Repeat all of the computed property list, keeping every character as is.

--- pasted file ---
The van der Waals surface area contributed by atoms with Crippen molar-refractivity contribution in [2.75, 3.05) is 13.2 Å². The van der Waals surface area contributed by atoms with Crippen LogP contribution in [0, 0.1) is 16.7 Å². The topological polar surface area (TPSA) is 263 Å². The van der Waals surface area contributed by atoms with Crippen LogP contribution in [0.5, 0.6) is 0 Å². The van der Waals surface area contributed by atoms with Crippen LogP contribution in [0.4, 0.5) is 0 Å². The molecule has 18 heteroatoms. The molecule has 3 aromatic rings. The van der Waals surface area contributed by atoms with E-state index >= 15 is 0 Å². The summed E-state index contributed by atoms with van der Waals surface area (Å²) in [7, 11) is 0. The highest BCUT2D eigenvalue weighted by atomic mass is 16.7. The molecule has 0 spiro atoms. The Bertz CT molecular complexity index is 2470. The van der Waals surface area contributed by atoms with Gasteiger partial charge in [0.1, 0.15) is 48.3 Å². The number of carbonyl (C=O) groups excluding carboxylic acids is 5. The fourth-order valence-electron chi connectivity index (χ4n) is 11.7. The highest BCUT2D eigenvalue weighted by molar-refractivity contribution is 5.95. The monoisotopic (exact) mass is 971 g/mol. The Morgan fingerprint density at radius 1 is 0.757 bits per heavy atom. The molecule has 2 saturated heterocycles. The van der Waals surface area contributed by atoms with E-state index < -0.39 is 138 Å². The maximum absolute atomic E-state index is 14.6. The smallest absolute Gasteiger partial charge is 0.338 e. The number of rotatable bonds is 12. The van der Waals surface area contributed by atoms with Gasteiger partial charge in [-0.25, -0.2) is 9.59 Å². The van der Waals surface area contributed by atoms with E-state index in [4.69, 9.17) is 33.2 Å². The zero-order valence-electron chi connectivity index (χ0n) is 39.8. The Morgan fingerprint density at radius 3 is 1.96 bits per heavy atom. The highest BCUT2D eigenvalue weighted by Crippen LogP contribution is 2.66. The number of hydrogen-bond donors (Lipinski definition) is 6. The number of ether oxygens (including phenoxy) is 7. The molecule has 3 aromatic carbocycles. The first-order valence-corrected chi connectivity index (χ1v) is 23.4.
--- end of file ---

The van der Waals surface area contributed by atoms with Crippen molar-refractivity contribution in [2.75, 3.05) is 13.2 Å². The van der Waals surface area contributed by atoms with Crippen LogP contribution in [0, 0.1) is 16.7 Å². The topological polar surface area (TPSA) is 263 Å². The van der Waals surface area contributed by atoms with Crippen LogP contribution in [0.5, 0.6) is 0 Å². The van der Waals surface area contributed by atoms with Crippen LogP contribution in [0.4, 0.5) is 0 Å². The molecule has 18 heteroatoms. The molecule has 3 aromatic rings. The van der Waals surface area contributed by atoms with E-state index >= 15 is 0 Å². The summed E-state index contributed by atoms with van der Waals surface area (Å²) in [7, 11) is 0. The highest BCUT2D eigenvalue weighted by atomic mass is 16.7. The molecule has 0 spiro atoms. The Bertz CT molecular complexity index is 2470. The van der Waals surface area contributed by atoms with Gasteiger partial charge in [0.1, 0.15) is 48.3 Å². The number of carbonyl (C=O) groups excluding carboxylic acids is 5. The fourth-order valence-electron chi connectivity index (χ4n) is 11.7. The highest BCUT2D eigenvalue weighted by molar-refractivity contribution is 5.95. The monoisotopic (exact) mass is 971 g/mol. The Morgan fingerprint density at radius 1 is 0.757 bits per heavy atom. The molecule has 2 saturated heterocycles. The van der Waals surface area contributed by atoms with E-state index < -0.39 is 138 Å². The maximum absolute atomic E-state index is 14.6. The smallest absolute Gasteiger partial charge is 0.338 e. The number of rotatable bonds is 12. The van der Waals surface area contributed by atoms with Gasteiger partial charge in [-0.25, -0.2) is 9.59 Å². The van der Waals surface area contributed by atoms with E-state index in [4.69, 9.17) is 33.2 Å². The zero-order valence-electron chi connectivity index (χ0n) is 39.8. The Morgan fingerprint density at radius 3 is 1.96 bits per heavy atom. The highest BCUT2D eigenvalue weighted by Crippen LogP contribution is 2.66. The number of hydrogen-bond donors (Lipinski definition) is 6. The number of ether oxygens (including phenoxy) is 7. The molecule has 3 aromatic carbocycles. The first-order valence-corrected chi connectivity index (χ1v) is 23.4.